Salman Rushdie begins his “The New Empire within Britain” essay with a brief humorous statement comparing Britain with two countries with deeply racist pasts:
Britain isn’t South Africa. I am reliably informed of this. Nor is it Nazi Germany. I’ve got that on the best authority as well. You may feel that these two statements are not exactly the most dramatic of revelations. But it’s remarkable how often they, or similar statements, are used to counter the arguments of anti-racist campaigners. (ll. 1-8)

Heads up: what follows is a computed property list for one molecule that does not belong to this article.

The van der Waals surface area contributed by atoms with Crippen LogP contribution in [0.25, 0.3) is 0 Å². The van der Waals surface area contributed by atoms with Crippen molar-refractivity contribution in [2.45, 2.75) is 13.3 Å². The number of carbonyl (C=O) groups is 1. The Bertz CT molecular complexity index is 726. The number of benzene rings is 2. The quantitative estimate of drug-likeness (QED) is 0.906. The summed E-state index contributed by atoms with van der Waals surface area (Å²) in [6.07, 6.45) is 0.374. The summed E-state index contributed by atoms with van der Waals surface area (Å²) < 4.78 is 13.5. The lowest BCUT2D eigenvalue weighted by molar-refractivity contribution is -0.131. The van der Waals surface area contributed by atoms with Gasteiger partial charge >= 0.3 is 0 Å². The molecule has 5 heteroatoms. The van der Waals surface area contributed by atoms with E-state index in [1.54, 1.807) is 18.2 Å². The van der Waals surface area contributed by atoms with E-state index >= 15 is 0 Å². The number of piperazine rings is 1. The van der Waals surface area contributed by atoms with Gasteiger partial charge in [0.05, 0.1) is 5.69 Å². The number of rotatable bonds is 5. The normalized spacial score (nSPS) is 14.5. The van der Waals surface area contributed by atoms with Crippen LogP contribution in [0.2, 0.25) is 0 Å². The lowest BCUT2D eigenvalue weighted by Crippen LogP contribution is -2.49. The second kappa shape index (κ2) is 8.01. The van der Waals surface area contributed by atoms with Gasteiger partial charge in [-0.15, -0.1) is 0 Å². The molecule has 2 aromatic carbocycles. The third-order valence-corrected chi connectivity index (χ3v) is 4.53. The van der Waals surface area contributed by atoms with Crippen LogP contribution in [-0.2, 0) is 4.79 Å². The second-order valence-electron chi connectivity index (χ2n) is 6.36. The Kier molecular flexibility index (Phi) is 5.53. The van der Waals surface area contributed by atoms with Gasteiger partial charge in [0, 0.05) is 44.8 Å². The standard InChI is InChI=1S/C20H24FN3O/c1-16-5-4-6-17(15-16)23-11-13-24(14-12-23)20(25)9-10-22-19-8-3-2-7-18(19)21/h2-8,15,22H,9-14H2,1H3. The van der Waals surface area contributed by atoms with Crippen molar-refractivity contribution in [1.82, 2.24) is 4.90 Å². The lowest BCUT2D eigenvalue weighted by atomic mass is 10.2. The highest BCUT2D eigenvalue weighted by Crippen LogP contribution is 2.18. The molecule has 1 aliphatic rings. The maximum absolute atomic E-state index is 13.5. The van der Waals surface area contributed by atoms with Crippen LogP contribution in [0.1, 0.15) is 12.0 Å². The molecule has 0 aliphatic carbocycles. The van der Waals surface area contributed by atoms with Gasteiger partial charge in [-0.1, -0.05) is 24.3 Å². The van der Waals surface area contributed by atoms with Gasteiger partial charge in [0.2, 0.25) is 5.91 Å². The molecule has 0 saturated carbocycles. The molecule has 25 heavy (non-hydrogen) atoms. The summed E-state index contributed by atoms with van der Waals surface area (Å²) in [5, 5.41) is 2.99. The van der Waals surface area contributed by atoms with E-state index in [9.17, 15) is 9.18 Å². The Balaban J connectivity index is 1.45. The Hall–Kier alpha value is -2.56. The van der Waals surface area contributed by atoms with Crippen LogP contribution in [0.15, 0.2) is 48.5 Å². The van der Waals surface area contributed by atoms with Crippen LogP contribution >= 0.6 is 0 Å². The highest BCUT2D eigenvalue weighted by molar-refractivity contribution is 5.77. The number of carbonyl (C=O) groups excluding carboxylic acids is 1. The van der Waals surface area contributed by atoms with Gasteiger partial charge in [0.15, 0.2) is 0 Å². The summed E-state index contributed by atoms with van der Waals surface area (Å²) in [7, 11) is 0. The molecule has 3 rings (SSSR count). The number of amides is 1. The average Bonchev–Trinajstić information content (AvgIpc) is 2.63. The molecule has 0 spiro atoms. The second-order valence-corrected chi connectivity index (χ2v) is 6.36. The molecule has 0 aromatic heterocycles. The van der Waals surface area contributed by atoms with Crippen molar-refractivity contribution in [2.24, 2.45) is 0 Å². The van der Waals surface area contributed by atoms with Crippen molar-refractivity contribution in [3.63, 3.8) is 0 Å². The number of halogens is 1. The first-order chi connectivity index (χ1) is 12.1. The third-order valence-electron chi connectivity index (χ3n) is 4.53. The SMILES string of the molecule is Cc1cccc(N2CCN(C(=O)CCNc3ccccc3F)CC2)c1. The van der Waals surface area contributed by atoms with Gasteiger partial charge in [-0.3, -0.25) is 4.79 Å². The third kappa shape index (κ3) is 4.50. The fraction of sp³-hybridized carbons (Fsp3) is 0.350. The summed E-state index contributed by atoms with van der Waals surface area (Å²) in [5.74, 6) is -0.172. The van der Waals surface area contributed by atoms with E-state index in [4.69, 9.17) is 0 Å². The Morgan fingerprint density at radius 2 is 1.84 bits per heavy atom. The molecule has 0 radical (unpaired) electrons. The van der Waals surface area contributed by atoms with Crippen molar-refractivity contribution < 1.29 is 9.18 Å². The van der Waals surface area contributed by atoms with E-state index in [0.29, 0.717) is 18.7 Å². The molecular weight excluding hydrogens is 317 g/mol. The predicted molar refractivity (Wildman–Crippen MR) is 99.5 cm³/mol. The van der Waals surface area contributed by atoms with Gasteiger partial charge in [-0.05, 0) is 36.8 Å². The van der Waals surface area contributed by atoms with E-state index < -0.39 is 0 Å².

This beginning captures the reader’s attention and makes them aware that the essay will revolve around racism. The title is also important since it highlights the fact that Rushdie talks about how white British society still relates to imperialism and how racist behavior is still present.
The composition o...